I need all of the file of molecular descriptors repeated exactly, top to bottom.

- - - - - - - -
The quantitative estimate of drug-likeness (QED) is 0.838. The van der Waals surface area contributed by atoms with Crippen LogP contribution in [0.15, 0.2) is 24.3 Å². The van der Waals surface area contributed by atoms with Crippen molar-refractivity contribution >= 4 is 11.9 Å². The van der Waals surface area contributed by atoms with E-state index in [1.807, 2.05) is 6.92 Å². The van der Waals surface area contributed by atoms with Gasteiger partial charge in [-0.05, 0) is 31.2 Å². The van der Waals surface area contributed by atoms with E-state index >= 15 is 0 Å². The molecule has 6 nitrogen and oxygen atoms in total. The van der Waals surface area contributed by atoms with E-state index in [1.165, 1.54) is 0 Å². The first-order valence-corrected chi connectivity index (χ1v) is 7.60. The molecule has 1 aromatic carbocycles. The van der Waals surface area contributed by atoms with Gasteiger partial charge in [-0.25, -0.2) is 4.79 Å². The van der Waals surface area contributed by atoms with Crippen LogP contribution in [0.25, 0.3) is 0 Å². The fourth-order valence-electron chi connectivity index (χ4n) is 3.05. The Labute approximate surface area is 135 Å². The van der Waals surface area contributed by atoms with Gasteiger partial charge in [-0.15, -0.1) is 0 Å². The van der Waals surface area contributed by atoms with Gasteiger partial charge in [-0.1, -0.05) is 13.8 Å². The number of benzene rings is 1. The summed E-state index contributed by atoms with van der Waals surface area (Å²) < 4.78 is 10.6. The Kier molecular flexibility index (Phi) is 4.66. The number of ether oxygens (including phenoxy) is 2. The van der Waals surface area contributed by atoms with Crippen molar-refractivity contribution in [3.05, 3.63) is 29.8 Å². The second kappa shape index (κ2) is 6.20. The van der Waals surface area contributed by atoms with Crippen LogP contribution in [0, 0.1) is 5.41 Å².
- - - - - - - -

The quantitative estimate of drug-likeness (QED) is 0.838. The van der Waals surface area contributed by atoms with Crippen LogP contribution in [0.15, 0.2) is 24.3 Å². The van der Waals surface area contributed by atoms with Crippen molar-refractivity contribution >= 4 is 11.9 Å². The van der Waals surface area contributed by atoms with E-state index in [1.807, 2.05) is 6.92 Å². The van der Waals surface area contributed by atoms with Gasteiger partial charge in [-0.05, 0) is 31.2 Å². The van der Waals surface area contributed by atoms with E-state index >= 15 is 0 Å². The molecule has 6 nitrogen and oxygen atoms in total. The van der Waals surface area contributed by atoms with E-state index in [1.165, 1.54) is 0 Å². The first-order valence-corrected chi connectivity index (χ1v) is 7.60. The molecule has 1 aromatic carbocycles. The van der Waals surface area contributed by atoms with Gasteiger partial charge in [-0.25, -0.2) is 4.79 Å². The van der Waals surface area contributed by atoms with Crippen LogP contribution in [0.25, 0.3) is 0 Å². The fourth-order valence-electron chi connectivity index (χ4n) is 3.05. The Labute approximate surface area is 135 Å². The van der Waals surface area contributed by atoms with Gasteiger partial charge in [-0.15, -0.1) is 0 Å². The van der Waals surface area contributed by atoms with Gasteiger partial charge in [-0.1, -0.05) is 13.8 Å². The number of benzene rings is 1. The summed E-state index contributed by atoms with van der Waals surface area (Å²) < 4.78 is 10.6. The Kier molecular flexibility index (Phi) is 4.66. The number of ether oxygens (including phenoxy) is 2. The van der Waals surface area contributed by atoms with Crippen molar-refractivity contribution in [3.05, 3.63) is 29.8 Å². The second kappa shape index (κ2) is 6.20. The van der Waals surface area contributed by atoms with Crippen LogP contribution in [0, 0.1) is 5.41 Å².